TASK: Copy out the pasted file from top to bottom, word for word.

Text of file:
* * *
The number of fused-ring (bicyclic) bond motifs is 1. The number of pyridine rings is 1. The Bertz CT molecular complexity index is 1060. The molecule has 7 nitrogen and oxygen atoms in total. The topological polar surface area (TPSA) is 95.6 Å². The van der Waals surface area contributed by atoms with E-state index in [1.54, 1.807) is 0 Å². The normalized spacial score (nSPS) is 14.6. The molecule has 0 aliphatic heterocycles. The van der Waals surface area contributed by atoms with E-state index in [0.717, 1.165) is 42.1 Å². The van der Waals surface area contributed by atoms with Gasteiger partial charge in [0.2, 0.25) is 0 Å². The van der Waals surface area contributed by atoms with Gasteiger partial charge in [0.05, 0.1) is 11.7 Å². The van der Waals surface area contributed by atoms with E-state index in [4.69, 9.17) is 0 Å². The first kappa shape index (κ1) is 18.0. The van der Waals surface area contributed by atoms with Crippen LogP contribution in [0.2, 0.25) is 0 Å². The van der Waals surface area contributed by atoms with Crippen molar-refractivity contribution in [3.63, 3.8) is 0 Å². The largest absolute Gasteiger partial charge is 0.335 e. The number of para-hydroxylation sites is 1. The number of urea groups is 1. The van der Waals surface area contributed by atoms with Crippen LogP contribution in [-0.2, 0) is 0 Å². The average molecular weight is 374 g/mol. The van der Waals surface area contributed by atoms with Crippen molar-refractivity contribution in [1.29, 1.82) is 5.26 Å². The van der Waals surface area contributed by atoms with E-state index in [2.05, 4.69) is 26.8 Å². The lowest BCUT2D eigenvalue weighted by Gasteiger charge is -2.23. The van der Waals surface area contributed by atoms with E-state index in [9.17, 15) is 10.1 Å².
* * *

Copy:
The number of fused-ring (bicyclic) bond motifs is 1. The number of pyridine rings is 1. The Bertz CT molecular complexity index is 1060. The molecule has 7 nitrogen and oxygen atoms in total. The topological polar surface area (TPSA) is 95.6 Å². The van der Waals surface area contributed by atoms with E-state index in [1.54, 1.807) is 0 Å². The normalized spacial score (nSPS) is 14.6. The molecule has 0 aliphatic heterocycles. The van der Waals surface area contributed by atoms with E-state index in [0.717, 1.165) is 42.1 Å². The van der Waals surface area contributed by atoms with Gasteiger partial charge in [0.2, 0.25) is 0 Å². The van der Waals surface area contributed by atoms with Gasteiger partial charge in [0.05, 0.1) is 11.7 Å². The van der Waals surface area contributed by atoms with E-state index in [4.69, 9.17) is 0 Å². The first kappa shape index (κ1) is 18.0. The van der Waals surface area contributed by atoms with Crippen LogP contribution in [0.2, 0.25) is 0 Å². The van der Waals surface area contributed by atoms with Crippen molar-refractivity contribution in [3.63, 3.8) is 0 Å². The largest absolute Gasteiger partial charge is 0.335 e. The number of para-hydroxylation sites is 1. The number of urea groups is 1. The van der Waals surface area contributed by atoms with Crippen LogP contribution in [-0.2, 0) is 0 Å². The average molecular weight is 374 g/mol. The van der Waals surface area contributed by atoms with Crippen molar-refractivity contribution in [1.29, 1.82) is 5.26 Å². The van der Waals surface area contributed by atoms with E-state index in [2.05, 4.69) is 26.8 Å². The lowest BCUT2D eigenvalue weighted by Gasteiger charge is -2.23. The van der Waals surface area contributed by atoms with E-state index in [9.17, 15) is 10.1 Å².